In its final episode, Lovecraft Country looks to its ancestors and calls for sacrifice. Did it stick the landing? Yes and no…
Before Tic, Leti, Montrose, and Hippolyta are able to remove Lancaster’s curse, the ancestors summon their descendants. Tic lands in Braithwaite Lodge with Hannah, except this time the fire acts like blood, or perhaps it’s blood acting like fire. As Tic learns that the family birthmark is a spell cast by Hannah to protect her descendants from those who know magic, Leti discovers that Hannah and her descendants are stuck, so to speak, in an “ancestral space” Hannah accidentally created. There, the fire, a physical manifestation of her rage, isn’t a thing to fear “but a gift to pass on.” Next, Tic is visited by his mother who reminds him that he has in him the best of both his fathers and gives him the courage to do what is necessary. The decision about how to stop Christina had been made the moment Hannah stood up to Titus Braithwaite. From the ancestral space, the four practitioners remove the curse from Dee but cannot heal her damaged arm.
Now back into the underground tunnels, this time to summon Titus Braithwaite from the dead. He escapes the salt circle long enough to tip off Christina about the Book of Names, but with the help of Dora, Hannah, and Nana Hattie, Leti is strong enough to contain him. Tic cuts a chunk out of his ancestor then sends him to hell. Their jobs done, Hanna, Nana Hattie, and Dora can now rest in power.
“This isn’t generational hate. Our families are not at war. This has never been personal.” Christina barges into the garage as if she has every right to go where she wants. She pouts and sighs and stamps her foot, annoyed that her white woman privilege is being infringed upon by uppity Negroes. So what if Tic has to die in order for her to gain immortality? She believes her good intentions negate the deadly impact of her actions. At least this time the crew are wise enough not to give in to her demands.
Lucky for Tic, Ji-ah is still in Chicago. He apologizes, although not for killing her friend or breaking her heart. I’m glad Ji-ah got to have a mother, even if for only a few years. She no longer has a family of her own anymore, so when Tic offers her a chance to be a part of his, she badly wants to take it.
The next morning, Leti and Ruby meet at their mother’s grave. Christina’s definition of family is what Leti describes as obligation, not acceptance. For the Braithwaites, family is chains and fear and warfare. For the Black characters, it’s boundless love and a willingness to do whatever it takes to protect the ones you love. Initially, Ruby interprets Leti’s offer of family as a bribe instead of an opportunity to make amends. They have so much mess to work through between the two of them, and it’s a shame they’ll never get to.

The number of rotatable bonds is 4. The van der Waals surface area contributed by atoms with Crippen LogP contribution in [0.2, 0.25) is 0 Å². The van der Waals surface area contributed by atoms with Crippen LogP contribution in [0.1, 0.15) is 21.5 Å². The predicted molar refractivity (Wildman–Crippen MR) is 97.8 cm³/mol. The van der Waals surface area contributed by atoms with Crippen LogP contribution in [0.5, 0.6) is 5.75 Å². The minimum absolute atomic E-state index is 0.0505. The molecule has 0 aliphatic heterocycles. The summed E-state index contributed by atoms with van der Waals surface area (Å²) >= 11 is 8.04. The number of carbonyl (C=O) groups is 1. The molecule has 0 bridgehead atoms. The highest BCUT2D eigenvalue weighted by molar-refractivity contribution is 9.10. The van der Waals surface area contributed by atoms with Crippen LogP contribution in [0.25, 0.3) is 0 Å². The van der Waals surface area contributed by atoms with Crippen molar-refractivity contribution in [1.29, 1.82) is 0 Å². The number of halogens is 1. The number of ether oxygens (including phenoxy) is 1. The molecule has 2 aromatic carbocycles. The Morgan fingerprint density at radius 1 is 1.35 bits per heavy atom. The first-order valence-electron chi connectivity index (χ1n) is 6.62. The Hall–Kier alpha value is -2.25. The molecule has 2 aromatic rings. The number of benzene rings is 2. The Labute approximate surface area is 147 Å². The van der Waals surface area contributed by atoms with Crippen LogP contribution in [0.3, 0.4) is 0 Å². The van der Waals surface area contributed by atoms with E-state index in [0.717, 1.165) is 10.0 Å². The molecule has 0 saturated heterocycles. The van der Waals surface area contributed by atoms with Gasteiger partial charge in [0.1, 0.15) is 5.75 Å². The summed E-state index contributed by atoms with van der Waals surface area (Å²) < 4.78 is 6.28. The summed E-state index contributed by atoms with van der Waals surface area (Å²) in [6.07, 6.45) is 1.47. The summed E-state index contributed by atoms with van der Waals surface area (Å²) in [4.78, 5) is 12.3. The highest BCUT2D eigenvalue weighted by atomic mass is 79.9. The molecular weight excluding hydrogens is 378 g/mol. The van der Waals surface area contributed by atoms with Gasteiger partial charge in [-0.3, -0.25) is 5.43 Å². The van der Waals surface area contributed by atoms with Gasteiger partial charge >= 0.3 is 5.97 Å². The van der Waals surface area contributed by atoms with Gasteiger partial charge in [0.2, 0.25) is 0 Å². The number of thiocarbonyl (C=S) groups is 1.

Once at Ardham, everyone splits up to tackle their part of the spell. Tic goes to the destroyed manor and is collected by the villagers. Montrose and Ji-ah set up the binding triangle. Ruby and Leti polish off the spellwork in the stone tower… and that’s when Leti realizes her sister isn’t her sister. We see now how little Christina’s word means. Despite her promise to Ruby before she killed her that she would spare Leti, Christina tosses her out the window to her death. Montrose, Ji-ah, and Hippolyta are attacked by the villagers.
Tic, bound on a wheel, can do nothing to save his family. Leti is dead, Montrose unconscious, and Hippolyta and Ji-ah captured. Christina has won. She slices open Tic’s arms and revels in his blood as his power flows into her. The last thing he sees before he dies is Leti, resurrected from the dead. Not even Leti’s ambush can put a dent in Christina’s ecstasy. The spell roils behind them, but without Christina’s blood it can’t take. Good thing they have a gumiho waiting in the wings. Ji-ah joins the darkness and binds it, Christina, and Tic as Leti casts the spell. The two women who loved Tic more than anything put their lives on the line to do the right thing.
Christina wakes under a pile of rubble, her magic gone. As Montrose takes his son’s body off the wheel, we hear Tic’s voiceover from the letter he left him: “There is neither happiness nor misery in the world. There is only the comparison of one state with another. Nothing more. He who has felt the deepest grief is best able to experience supreme happiness.” His last request is for his father to be the kind of man to his grandson that his son always wanted him to be.
As Christina begs and pleads, she’s met by Dee. Once again Christina plays the family card and tries to appeal to Dee as if she were a gullible child. But Dee isn’t alone now. Tic’s shoggoth saved her from the Braithwaite shoggoths and now stands at her side. With her new robot arm, Dee takes from Christina what was stolen from her.
Family is the name of the game in this episode. The Braithwaites only ever steal magic from others. Titus stole from Yahima, Samuel and Christina tried to steal from Tic, Christina stole from William and Dell (and Ruby). Whereas Tic and Leti listen to their elders and respect their teachings. The Order’s power rests on a foundation of subterfuge and corruption; it strikes fast and hard but hubris is doomed to fail. Hannah’s power is tied to her family; it simmers and grows slowly but love will always succeed. Christina can claim she is only killing Atticus because she’s using the tools at her disposal, but she had years to plan. She could’ve done the same treasure hunt her cousin did. She could’ve summoned Titus and taken his blood or killed her father. Instead she chose to take Tic’s life because she saw him as disposable. Family is more than blood ties or a singalong on a road trip. Family must be earned and deserved.